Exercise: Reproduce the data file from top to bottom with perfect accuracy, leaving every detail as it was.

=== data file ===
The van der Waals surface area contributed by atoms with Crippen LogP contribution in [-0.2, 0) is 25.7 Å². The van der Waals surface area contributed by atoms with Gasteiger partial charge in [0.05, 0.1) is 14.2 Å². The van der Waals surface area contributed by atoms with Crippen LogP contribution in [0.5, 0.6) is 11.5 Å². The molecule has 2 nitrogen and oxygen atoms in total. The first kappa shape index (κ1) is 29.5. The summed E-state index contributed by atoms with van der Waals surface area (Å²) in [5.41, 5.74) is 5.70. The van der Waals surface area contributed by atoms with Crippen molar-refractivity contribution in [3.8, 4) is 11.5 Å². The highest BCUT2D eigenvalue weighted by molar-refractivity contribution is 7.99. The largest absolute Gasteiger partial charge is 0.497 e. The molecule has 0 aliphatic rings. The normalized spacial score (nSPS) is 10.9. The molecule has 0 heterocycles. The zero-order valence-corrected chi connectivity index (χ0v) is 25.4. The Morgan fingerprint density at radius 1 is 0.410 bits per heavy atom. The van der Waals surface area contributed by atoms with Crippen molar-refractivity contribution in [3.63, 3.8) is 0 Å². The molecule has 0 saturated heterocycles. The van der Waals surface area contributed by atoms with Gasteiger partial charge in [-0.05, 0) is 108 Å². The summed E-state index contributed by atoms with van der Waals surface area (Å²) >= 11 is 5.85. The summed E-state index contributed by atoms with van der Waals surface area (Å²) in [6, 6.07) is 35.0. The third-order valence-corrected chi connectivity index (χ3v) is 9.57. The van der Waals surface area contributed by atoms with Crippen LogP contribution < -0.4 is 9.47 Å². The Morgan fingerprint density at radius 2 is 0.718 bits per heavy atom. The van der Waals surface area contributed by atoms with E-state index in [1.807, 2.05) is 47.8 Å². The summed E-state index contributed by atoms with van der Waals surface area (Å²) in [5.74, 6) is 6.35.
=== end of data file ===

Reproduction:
The van der Waals surface area contributed by atoms with Crippen LogP contribution in [-0.2, 0) is 25.7 Å². The van der Waals surface area contributed by atoms with Gasteiger partial charge in [0.05, 0.1) is 14.2 Å². The van der Waals surface area contributed by atoms with Crippen LogP contribution in [0.5, 0.6) is 11.5 Å². The molecule has 2 nitrogen and oxygen atoms in total. The first kappa shape index (κ1) is 29.5. The summed E-state index contributed by atoms with van der Waals surface area (Å²) in [5.41, 5.74) is 5.70. The van der Waals surface area contributed by atoms with Crippen molar-refractivity contribution in [3.8, 4) is 11.5 Å². The highest BCUT2D eigenvalue weighted by molar-refractivity contribution is 7.99. The largest absolute Gasteiger partial charge is 0.497 e. The molecule has 0 aliphatic rings. The normalized spacial score (nSPS) is 10.9. The molecule has 0 heterocycles. The zero-order valence-corrected chi connectivity index (χ0v) is 25.4. The Morgan fingerprint density at radius 1 is 0.410 bits per heavy atom. The van der Waals surface area contributed by atoms with Crippen molar-refractivity contribution in [3.63, 3.8) is 0 Å². The molecule has 0 saturated heterocycles. The van der Waals surface area contributed by atoms with Gasteiger partial charge in [-0.05, 0) is 108 Å². The summed E-state index contributed by atoms with van der Waals surface area (Å²) >= 11 is 5.85. The summed E-state index contributed by atoms with van der Waals surface area (Å²) in [6, 6.07) is 35.0. The third-order valence-corrected chi connectivity index (χ3v) is 9.57. The van der Waals surface area contributed by atoms with Crippen LogP contribution < -0.4 is 9.47 Å². The Morgan fingerprint density at radius 2 is 0.718 bits per heavy atom. The van der Waals surface area contributed by atoms with E-state index in [1.807, 2.05) is 47.8 Å². The summed E-state index contributed by atoms with van der Waals surface area (Å²) in [5.74, 6) is 6.35.